I don’t have much that belonged to my grandmother but one of the things I did manage to
procure was a patchwork quilt that she made long after her skills at sewing had expired. It is a
valued prize for me and reminds me of her every time I see it.
My grandmother was a tiny woman and had her clothes made by my seamstress aunt. Being
frugal, she always kept the scraps of dress fabric and made quilts from them. She was born and
raised in a time when nothing was wasted, and she had a large family. She did her part to
provide warmth and a loving home.
What makes this quilt so absolutely special is that it is one of the last things she made. Her eyes
were failing, and her fingers were less nimble. The stitches are incredibly large, for a quilter.
The lines are not all straight. The colors don’t match perfectly. But it was assembled with love
and with the scraps of the last dresses she had made.
I remember those dresses. I look at the quilt and see my grandmother wearing one of them as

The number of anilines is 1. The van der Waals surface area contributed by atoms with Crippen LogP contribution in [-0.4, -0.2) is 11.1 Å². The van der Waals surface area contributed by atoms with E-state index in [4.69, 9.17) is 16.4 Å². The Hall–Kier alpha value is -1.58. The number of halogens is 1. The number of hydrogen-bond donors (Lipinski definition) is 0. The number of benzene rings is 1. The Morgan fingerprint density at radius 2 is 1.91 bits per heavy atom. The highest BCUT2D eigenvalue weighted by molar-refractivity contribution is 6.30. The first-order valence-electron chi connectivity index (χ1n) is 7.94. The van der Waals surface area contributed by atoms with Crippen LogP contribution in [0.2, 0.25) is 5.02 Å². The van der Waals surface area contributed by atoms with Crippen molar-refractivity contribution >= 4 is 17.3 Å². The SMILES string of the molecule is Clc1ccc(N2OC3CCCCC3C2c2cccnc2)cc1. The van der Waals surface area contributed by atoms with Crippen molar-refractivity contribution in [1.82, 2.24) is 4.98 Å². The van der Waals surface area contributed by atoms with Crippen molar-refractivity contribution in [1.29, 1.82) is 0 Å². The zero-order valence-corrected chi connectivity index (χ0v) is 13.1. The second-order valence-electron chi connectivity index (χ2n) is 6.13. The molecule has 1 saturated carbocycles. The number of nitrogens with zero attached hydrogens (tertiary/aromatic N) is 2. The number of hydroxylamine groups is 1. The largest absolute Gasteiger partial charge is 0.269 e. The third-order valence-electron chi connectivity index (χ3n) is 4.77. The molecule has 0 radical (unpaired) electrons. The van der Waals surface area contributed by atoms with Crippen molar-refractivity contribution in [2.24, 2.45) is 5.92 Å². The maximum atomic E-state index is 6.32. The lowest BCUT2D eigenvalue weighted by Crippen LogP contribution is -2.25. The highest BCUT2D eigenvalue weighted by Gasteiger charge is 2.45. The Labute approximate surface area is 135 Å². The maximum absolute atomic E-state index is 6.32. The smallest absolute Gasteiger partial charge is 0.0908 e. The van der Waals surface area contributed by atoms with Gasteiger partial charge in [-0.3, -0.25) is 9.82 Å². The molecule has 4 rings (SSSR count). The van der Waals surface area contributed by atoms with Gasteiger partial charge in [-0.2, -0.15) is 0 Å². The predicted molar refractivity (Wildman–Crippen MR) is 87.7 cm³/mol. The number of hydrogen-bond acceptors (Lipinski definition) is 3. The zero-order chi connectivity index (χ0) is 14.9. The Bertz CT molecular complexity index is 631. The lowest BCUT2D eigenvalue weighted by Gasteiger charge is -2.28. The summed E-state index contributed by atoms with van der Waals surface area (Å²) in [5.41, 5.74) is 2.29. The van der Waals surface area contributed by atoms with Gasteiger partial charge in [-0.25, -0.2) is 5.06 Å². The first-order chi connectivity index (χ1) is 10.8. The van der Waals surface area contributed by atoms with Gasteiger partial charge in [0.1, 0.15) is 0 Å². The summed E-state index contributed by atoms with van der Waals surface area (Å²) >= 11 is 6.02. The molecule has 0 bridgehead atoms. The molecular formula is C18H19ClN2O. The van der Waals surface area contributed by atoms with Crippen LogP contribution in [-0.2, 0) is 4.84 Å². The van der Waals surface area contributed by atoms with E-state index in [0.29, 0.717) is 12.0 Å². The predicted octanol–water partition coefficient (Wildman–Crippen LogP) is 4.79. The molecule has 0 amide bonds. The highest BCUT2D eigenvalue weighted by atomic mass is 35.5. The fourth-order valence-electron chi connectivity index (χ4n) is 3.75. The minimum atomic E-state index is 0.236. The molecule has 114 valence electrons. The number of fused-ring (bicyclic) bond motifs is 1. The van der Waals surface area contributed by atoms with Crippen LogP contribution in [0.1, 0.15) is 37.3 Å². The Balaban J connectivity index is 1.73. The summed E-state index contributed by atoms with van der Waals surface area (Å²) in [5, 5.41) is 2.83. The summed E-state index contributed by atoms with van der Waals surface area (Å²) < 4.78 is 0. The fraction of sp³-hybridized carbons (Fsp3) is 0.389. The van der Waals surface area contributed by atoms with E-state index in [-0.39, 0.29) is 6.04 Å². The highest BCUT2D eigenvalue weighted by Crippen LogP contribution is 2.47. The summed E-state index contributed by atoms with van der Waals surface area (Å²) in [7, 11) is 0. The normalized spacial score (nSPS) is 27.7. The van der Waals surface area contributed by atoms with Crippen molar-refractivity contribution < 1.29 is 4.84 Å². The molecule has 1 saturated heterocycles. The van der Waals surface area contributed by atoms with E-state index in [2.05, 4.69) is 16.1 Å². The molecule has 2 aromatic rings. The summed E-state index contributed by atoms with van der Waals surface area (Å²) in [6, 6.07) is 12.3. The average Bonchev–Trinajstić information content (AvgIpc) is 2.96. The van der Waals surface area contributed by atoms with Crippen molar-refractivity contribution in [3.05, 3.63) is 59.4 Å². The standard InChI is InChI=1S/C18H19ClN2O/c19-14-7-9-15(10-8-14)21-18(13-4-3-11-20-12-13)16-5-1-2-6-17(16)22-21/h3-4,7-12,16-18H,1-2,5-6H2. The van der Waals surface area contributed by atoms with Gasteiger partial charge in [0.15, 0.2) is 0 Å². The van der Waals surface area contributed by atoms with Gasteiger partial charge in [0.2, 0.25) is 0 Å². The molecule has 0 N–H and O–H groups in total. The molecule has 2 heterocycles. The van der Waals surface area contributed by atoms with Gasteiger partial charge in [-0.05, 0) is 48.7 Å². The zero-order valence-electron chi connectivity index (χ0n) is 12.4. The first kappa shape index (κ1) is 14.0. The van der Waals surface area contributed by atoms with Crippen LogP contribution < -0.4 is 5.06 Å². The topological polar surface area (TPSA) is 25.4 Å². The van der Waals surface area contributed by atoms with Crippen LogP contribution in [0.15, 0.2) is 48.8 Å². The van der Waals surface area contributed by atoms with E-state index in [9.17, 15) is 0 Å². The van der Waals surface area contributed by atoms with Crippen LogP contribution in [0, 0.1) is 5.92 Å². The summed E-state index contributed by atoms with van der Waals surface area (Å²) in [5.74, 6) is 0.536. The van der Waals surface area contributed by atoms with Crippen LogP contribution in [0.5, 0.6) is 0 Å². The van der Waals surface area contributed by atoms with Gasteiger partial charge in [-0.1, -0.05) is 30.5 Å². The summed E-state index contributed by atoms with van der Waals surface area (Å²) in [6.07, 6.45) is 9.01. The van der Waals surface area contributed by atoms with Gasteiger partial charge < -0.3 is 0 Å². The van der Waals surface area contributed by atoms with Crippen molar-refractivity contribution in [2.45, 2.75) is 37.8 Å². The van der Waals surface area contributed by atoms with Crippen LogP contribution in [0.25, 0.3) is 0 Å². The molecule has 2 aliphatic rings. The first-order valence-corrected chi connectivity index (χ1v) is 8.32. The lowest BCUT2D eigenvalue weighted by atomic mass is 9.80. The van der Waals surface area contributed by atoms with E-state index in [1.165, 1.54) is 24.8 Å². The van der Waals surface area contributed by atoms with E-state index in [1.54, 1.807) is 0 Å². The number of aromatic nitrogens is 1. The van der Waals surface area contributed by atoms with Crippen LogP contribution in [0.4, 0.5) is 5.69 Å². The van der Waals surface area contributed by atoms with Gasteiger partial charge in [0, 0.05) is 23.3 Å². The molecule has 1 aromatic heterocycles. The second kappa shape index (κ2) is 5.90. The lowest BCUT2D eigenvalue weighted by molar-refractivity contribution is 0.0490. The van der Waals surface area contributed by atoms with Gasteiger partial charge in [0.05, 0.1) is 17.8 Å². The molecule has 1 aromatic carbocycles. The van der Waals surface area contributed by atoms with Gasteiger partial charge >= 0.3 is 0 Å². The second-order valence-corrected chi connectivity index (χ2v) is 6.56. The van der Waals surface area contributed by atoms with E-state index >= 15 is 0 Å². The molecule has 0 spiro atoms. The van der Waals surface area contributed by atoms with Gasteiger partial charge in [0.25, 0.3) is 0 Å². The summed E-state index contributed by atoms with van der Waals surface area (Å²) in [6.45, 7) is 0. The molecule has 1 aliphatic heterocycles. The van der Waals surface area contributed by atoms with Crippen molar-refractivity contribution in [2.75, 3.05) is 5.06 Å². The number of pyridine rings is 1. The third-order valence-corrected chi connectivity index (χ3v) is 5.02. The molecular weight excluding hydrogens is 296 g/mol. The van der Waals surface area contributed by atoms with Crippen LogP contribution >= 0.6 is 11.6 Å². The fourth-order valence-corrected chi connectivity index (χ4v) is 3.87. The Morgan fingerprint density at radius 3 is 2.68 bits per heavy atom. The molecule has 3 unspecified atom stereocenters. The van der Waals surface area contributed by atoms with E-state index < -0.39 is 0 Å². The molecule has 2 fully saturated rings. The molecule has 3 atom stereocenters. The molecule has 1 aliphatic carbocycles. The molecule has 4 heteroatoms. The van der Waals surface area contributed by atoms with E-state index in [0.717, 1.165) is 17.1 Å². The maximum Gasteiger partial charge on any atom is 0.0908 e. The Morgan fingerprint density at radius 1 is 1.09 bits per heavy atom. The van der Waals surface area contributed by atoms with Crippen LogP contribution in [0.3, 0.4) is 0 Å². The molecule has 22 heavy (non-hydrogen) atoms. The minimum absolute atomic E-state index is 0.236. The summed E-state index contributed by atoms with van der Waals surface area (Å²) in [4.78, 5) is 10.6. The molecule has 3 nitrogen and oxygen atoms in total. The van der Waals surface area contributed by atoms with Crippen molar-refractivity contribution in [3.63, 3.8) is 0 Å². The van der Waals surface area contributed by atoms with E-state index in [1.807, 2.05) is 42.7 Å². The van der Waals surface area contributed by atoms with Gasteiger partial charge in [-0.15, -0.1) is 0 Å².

she works in the kitchen, helping to prepare a meal. I see her in a purple plaid summer dress,
sitting in her rocking chair, peeling an apple so closely you can almost read through the skin.
She ate a large red apple every day. She lived to be 88.
The black crepe, perhaps not so suitable for quilting but beautiful anyway, reminds me of her
more formal attire. She dressed to go to the store. She would not have been caught dead in
pants! And she would be appalled by today’s fashions.
My grandmother was a Southerner who never went outside without her bonnet, gloves, and long sleeves.
I often wondered how she kept from having a heat stroke but her clear skin was worth the
discomfort of being hot.
I never heard her raise her voice, though she had five boys and three girls. She walked off her
headaches and her anger. I wish I had learned that trick. She had many talents I was too young to appreciate until it was too late. She could play the hammered dulcimer and the pump organ. She made Irish lace. And she could cook!
This quilt will mean nothing to those who come after me. My children did not know their great
grandmother. They will have no association with her and the dresses and the quilt. But I do and,
while it is mine, I will cherish it as if it were a precious treasure. For that it is. At least, to me.
What is your most precious keepsake?